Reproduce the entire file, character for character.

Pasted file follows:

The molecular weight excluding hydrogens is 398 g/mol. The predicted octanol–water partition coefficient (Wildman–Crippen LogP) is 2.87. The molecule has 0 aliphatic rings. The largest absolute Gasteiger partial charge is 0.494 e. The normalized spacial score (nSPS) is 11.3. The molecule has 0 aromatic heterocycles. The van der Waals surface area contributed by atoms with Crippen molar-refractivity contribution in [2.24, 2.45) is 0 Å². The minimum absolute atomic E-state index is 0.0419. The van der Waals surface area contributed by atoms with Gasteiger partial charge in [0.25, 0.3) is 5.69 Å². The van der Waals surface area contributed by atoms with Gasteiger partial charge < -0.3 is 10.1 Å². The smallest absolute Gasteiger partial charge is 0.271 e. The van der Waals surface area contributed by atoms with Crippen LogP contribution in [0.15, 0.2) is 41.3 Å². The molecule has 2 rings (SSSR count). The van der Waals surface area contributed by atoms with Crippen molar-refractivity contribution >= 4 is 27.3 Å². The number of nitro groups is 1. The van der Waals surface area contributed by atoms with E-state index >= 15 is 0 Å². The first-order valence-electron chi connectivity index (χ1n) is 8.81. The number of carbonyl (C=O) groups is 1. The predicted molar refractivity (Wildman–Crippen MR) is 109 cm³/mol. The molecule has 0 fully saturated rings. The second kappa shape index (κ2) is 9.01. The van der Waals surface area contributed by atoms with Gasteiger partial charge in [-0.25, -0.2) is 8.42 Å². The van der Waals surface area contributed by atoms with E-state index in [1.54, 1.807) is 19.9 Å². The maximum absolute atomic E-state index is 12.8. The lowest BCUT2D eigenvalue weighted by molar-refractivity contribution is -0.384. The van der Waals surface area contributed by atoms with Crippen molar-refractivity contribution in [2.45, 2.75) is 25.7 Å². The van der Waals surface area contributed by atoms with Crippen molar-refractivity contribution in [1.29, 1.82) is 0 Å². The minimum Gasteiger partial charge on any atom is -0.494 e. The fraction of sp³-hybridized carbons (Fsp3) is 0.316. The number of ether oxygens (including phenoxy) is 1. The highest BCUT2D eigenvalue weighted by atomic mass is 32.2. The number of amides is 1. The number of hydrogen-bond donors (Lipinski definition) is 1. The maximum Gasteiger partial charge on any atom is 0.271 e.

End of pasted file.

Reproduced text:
The molecular weight excluding hydrogens is 398 g/mol. The predicted octanol–water partition coefficient (Wildman–Crippen LogP) is 2.87. The molecule has 0 aliphatic rings. The largest absolute Gasteiger partial charge is 0.494 e. The normalized spacial score (nSPS) is 11.3. The molecule has 0 aromatic heterocycles. The van der Waals surface area contributed by atoms with Crippen molar-refractivity contribution in [2.24, 2.45) is 0 Å². The minimum absolute atomic E-state index is 0.0419. The van der Waals surface area contributed by atoms with Gasteiger partial charge in [0.25, 0.3) is 5.69 Å². The van der Waals surface area contributed by atoms with Gasteiger partial charge < -0.3 is 10.1 Å². The smallest absolute Gasteiger partial charge is 0.271 e. The van der Waals surface area contributed by atoms with Crippen LogP contribution in [0.15, 0.2) is 41.3 Å². The molecule has 2 rings (SSSR count). The van der Waals surface area contributed by atoms with Crippen molar-refractivity contribution >= 4 is 27.3 Å². The number of nitro groups is 1. The van der Waals surface area contributed by atoms with E-state index >= 15 is 0 Å². The first-order valence-electron chi connectivity index (χ1n) is 8.81. The number of carbonyl (C=O) groups is 1. The predicted molar refractivity (Wildman–Crippen MR) is 109 cm³/mol. The molecule has 0 fully saturated rings. The second kappa shape index (κ2) is 9.01. The van der Waals surface area contributed by atoms with Gasteiger partial charge in [-0.25, -0.2) is 8.42 Å². The van der Waals surface area contributed by atoms with E-state index in [1.54, 1.807) is 19.9 Å². The maximum absolute atomic E-state index is 12.8. The lowest BCUT2D eigenvalue weighted by molar-refractivity contribution is -0.384. The van der Waals surface area contributed by atoms with Crippen molar-refractivity contribution in [2.45, 2.75) is 25.7 Å². The van der Waals surface area contributed by atoms with Crippen molar-refractivity contribution in [1.29, 1.82) is 0 Å². The minimum Gasteiger partial charge on any atom is -0.494 e. The fraction of sp³-hybridized carbons (Fsp3) is 0.316. The number of ether oxygens (including phenoxy) is 1. The highest BCUT2D eigenvalue weighted by atomic mass is 32.2. The number of amides is 1. The number of hydrogen-bond donors (Lipinski definition) is 1. The maximum Gasteiger partial charge on any atom is 0.271 e.